So many beautiful and exotic choices for your charcuterie board © Jo Clark

How to Make a Charcuterie Board

Charcuterie boards are unique, but they look intimidating to lay out. Trust me; it is not as challenging to learn how to make a charcuterie board as they look! Well, unless you make your own cheese! No, I’m not kidding. Near York, in a town called Spring Grove, I made mozzarella! If you can’t commit to this, you can still enjoy cheeses from Caputo Brothers Creamery (they ship!) Caputo Brothers has produced handcrafted, authentic Italian cheeses since 2011. But fresh, handmade mozzarella is something you will never forget—just sayin’!

Cheese under a glass dome, with cherry wood smoke being piped into the dome
Smoking cheese is a great idea © Jo Clark

And Marie will even teach you the secret to smoking cheese! What a fantastic way to add a layer of taste!

First, decide on the board. Then plan your menu and look online for pictures to inspire you. Next, make a list of ingredients that you will need. Go shopping and come home ready to assemble an impressive spread!

Insider Tip:  Hit up the deli for pre-sliced ingredients; it saves you tons of prep time!

Ingredients to Use When You Make a Charcuterie Board

The choices are myriad and entirely up to you. But there are some standards, suggestions, and a few tips to make it easy to learn how to make a charcuterie board. And, naturally, there are a few tips on arranging the foods to display nicely. One of Marie’s tips is to use cucumber slices to create a “river” down the board.

A curved line of cucumber slices down the length of the charcuterie board is the first step in learning how to make a charcuterie board
Start your charcuterie board with a river of cucumbers or zucchini slices © Jo Clark

This gives the board movement and interest. Once you complete the river, you can fill in with all these goodies:

  • Meats – group them, and place them near the cheeses or honey that pair with them. Fold some of the larger pieces, and spread out others.
    • Pepperoni
    • Varieties of salami
    • Summer sausage
    • Prosciutto
  • Cheeses—different sizes and in a variety of displays, slices, cubes, chunks
    • Hard and Firm Cheeses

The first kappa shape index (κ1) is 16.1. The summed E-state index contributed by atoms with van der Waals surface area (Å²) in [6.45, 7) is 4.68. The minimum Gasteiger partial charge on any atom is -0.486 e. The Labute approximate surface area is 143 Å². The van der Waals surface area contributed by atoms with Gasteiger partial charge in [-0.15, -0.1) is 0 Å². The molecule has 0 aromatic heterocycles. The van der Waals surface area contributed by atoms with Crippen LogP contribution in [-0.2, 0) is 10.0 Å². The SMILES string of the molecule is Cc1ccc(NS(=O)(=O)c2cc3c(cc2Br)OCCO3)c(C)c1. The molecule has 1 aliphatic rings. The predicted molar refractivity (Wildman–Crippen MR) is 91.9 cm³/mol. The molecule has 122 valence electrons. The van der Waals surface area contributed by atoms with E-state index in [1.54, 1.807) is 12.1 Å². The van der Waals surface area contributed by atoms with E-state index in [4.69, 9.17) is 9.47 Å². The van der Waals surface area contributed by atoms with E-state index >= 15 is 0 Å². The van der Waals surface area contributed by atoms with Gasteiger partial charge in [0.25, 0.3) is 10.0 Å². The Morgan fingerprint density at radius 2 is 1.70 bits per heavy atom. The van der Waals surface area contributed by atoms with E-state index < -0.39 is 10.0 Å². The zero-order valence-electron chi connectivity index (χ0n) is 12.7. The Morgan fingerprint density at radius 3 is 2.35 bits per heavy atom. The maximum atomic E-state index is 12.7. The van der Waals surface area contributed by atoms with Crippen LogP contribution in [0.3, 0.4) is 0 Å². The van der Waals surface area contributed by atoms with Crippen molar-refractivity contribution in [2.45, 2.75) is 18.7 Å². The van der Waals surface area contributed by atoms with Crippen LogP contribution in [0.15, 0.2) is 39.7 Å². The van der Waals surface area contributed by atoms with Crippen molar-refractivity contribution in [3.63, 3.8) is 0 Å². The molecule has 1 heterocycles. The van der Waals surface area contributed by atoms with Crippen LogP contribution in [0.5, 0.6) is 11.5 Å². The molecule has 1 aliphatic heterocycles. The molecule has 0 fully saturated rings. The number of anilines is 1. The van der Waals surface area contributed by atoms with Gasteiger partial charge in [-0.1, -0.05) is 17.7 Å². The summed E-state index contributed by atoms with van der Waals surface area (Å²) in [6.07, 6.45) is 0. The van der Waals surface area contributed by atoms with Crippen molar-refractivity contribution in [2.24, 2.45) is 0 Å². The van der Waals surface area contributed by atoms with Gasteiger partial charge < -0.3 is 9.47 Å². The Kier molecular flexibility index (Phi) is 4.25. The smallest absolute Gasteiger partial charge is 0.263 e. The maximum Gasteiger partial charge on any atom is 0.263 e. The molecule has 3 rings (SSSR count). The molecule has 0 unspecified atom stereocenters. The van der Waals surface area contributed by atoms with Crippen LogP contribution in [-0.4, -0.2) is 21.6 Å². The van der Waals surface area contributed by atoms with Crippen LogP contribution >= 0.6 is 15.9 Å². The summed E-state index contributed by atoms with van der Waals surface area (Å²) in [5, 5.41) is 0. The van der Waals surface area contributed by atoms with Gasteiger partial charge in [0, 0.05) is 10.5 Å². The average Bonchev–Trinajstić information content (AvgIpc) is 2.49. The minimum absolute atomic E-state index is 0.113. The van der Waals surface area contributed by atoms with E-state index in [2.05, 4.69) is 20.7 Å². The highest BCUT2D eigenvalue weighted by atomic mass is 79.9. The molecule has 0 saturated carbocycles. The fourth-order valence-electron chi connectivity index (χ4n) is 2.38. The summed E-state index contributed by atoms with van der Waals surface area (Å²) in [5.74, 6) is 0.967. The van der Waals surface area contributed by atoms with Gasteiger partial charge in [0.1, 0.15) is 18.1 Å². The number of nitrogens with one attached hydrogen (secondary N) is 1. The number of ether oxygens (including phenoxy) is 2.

• Cheddar
      • Parmesan
      • Asiago
      • Smoked Gouda
      • Gruyere
      • Colby
      • Manchego
    • Soft Cheeses
      • Havarti
      • Muenster
      • Burrata
      • Brie (topped with honey and nuts or a bright jam)
      • Cream Cheese (topped with pepper jelly)
      • Blue
  • Accouterments
    • Nuts (herbed almonds, sugared pecans)
    • Fruits (fresh and dried)
      • Raspberries
      • Blueberries
      • Yellow cherries
      • Grapes
    • Olives
    • Pickles – sweet and spicy pickle slices and tiny ones
    • Mustards
    • Honey
    • Fig Preserves (or a fruit jam)
  • Greenery – to protect the board or just to make it pretty (and it smells great!)
    • Herbs
      • Rosemary
      • Thyme
    • Grape Leaves
  • Crackers
  • Small slices of bread/toast points/crostini
Hands creating a meat rose around a small glass, the charcuterie board and a cheese knife in background when you learn how to make a charcuterie board this makes it beautiful
The first row of meat slices creating a rose © Jo Clark

Add Features to Your Charcuterie Board Like a Pro

A champagne glass is a perfect size to make meat rosettes. And roses are a MUST if you want your guests to think you went all out and used a caterer! Use a slice of firm meat, like salami. Fold a slice over the edge of your glass. Then add another piece, overlapping the glass’s edge and the last slice’s seam. Continue around the glass, using 6-8 slices (or as many as fit). Turn the glass upside down onto the board and lift. Voilà! You have a beautiful rose.

How to start a meat rose © Jo Clark
A rose made from slices of meat to decorate the charcuterie board
A meat rose – adds that “professional” touch when you learn how to make a charcuterie board! © Jo Clark

Pick crackers of different flavors and shapes. Look for these in the cracker aisle and the deli section. Use the crackers and nuts to fill in spaces between the meats and cheeses.

You’ll need a few small bowls, little spoons, and spreading knives along with the board. Antique shops provide the perfect place to seek out unique pieces, allowing you to make the display your own. Use simple white or glass dishes with just a few pops of color. Use the dishes as a guide on the board of where things will go, and then fill in around the bowls with other items.

Allow two ounces per person for an appetizer. Still, if the charcuterie is for a cocktail party, you will need more than twice that amount. And don’t forget the bread! Another benefit of charcuterie? You can use your fingers! So fewer dishes to wash after the party! It’s a beautiful thing!

When to Serve a Charcuterie Board